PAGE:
Still, the term doesn’t sound neutral. It implies lack of loyalty if not morality, and its parallels with romantic relationships are obvious. When we fall in love with a boat and commit to it for a long time, we get to know its every quirk, every nook and cranny, the preferred tack, the slipping halyards, the thin line between going fast and being overpowered, the best way to position yourself while trimming and a thousand other things. Racing on a familiar boat is comforting in its familiarity, not unlike sex in a long-term committed relationship – you both know how to get each other going, you work together really well to reach the desired outcome and you feel safe and protected, even if that last bit is an illusion.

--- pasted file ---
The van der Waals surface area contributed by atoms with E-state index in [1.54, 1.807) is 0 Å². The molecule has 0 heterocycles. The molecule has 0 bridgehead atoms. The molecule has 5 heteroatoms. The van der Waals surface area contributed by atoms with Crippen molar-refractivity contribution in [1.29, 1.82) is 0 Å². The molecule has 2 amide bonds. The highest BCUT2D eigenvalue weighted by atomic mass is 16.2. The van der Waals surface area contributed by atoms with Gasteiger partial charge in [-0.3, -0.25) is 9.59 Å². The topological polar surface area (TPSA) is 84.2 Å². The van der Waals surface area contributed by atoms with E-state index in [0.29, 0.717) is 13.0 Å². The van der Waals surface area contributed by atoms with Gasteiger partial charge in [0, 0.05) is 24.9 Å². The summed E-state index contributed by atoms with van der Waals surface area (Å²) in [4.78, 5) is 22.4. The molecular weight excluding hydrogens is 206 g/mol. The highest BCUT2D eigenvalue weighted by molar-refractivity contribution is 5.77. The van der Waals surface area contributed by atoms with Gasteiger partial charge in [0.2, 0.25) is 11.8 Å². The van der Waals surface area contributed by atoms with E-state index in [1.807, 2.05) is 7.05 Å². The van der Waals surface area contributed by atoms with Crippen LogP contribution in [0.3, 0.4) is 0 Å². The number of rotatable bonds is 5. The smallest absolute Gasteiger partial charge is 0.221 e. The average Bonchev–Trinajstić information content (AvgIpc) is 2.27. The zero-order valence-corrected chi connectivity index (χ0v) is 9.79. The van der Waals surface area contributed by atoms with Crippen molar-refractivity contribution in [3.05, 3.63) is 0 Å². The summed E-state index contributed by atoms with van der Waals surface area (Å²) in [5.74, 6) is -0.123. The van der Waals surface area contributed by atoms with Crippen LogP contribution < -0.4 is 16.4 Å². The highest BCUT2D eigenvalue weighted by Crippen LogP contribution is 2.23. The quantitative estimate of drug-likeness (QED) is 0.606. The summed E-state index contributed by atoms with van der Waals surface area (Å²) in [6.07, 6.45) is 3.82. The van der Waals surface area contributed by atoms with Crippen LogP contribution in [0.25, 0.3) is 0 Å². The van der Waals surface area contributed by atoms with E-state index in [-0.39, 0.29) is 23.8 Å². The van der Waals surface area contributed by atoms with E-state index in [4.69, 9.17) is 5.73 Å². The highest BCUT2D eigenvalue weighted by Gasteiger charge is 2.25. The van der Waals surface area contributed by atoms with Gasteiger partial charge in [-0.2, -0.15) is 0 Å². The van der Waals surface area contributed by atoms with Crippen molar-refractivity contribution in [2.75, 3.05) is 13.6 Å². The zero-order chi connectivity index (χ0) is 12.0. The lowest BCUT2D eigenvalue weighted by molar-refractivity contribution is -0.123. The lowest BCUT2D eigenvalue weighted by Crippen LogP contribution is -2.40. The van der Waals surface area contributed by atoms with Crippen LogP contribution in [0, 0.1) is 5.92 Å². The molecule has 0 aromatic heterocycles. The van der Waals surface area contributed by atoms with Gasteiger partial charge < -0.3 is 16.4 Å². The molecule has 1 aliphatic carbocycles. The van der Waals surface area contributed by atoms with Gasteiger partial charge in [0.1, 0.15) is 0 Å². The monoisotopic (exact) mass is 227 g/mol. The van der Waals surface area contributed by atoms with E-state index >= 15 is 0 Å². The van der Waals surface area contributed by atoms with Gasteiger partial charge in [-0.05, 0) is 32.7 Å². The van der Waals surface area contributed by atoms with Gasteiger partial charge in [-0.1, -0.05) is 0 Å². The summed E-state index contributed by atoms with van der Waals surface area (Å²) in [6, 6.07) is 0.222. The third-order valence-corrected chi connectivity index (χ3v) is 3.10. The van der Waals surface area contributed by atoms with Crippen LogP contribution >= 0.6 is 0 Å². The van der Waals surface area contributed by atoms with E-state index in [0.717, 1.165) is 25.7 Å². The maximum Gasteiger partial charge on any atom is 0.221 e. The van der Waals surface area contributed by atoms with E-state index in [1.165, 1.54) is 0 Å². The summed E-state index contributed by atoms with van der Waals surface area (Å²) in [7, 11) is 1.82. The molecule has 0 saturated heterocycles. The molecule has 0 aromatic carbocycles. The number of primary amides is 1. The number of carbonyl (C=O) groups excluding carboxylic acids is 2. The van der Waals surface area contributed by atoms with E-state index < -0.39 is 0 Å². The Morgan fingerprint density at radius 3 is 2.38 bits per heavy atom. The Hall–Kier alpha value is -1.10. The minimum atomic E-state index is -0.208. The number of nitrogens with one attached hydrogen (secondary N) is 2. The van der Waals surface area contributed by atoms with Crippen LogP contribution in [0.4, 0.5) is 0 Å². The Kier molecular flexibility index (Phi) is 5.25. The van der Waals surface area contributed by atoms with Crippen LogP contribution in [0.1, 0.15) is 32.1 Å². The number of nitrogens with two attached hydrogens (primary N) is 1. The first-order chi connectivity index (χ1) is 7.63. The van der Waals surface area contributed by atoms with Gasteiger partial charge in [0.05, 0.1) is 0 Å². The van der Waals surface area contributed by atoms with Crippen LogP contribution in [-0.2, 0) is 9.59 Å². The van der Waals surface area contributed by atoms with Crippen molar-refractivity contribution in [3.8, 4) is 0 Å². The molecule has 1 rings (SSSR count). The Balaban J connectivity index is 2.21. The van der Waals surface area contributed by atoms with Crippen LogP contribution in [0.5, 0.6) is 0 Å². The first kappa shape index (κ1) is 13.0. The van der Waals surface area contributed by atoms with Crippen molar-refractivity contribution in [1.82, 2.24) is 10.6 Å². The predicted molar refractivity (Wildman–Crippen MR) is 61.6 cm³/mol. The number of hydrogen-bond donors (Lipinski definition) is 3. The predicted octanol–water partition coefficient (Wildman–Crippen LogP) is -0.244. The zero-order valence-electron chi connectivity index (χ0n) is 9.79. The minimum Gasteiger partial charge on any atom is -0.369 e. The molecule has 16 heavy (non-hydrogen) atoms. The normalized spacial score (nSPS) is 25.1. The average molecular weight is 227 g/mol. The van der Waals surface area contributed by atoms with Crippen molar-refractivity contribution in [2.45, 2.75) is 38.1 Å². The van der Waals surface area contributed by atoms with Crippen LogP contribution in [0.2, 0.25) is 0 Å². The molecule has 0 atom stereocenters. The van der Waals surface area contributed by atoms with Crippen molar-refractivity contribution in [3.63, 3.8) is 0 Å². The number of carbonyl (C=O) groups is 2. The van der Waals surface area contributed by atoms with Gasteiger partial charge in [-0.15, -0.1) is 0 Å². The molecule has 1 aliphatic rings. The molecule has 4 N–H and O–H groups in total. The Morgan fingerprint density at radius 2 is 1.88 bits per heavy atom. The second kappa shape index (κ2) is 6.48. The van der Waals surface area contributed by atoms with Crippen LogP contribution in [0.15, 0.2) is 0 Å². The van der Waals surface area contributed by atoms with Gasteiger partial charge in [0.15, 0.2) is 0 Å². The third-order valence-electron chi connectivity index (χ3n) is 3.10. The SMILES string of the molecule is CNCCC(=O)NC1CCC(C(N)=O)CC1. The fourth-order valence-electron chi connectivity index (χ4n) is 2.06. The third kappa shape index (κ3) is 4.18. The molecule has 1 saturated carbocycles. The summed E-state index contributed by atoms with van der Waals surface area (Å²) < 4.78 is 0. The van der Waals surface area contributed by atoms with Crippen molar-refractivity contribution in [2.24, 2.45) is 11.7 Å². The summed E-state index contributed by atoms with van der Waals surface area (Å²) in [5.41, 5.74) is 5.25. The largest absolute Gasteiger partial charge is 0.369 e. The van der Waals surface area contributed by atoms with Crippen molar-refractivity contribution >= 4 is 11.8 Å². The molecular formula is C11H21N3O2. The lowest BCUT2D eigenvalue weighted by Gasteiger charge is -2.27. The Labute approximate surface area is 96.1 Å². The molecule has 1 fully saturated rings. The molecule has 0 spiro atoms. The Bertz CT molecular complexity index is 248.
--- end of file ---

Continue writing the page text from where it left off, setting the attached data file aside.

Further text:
Yet in many cases you learn more about sailing and yourself when you sail on different boats with different people. The fundamental principles might be the same, yet every boat behaves in its own unique way. There is a different dynamic in every crew, and it pays off to do a different role to what you usually do every now and again. You might get burned sometimes. The worst race I’ve ever had finished on the rocks because someone put on the running backstay too early so the boat slid sideways past the mark and into the shore. It was a valuable if embarrassing lesson. During better races you learn from other people – how to roll tack better and how trimmers interact with each other, how not to panic when a boat starts rounding up. You compare strings and the way the winches are positioned on boats. You see people tracking target speeds or struggling with stuck canting keels as the shore gets closer. You learn something new every time. And as opposed to romantic relationships, it’s not morally reprehensible, especially if you are loyal for as long as people need you to be.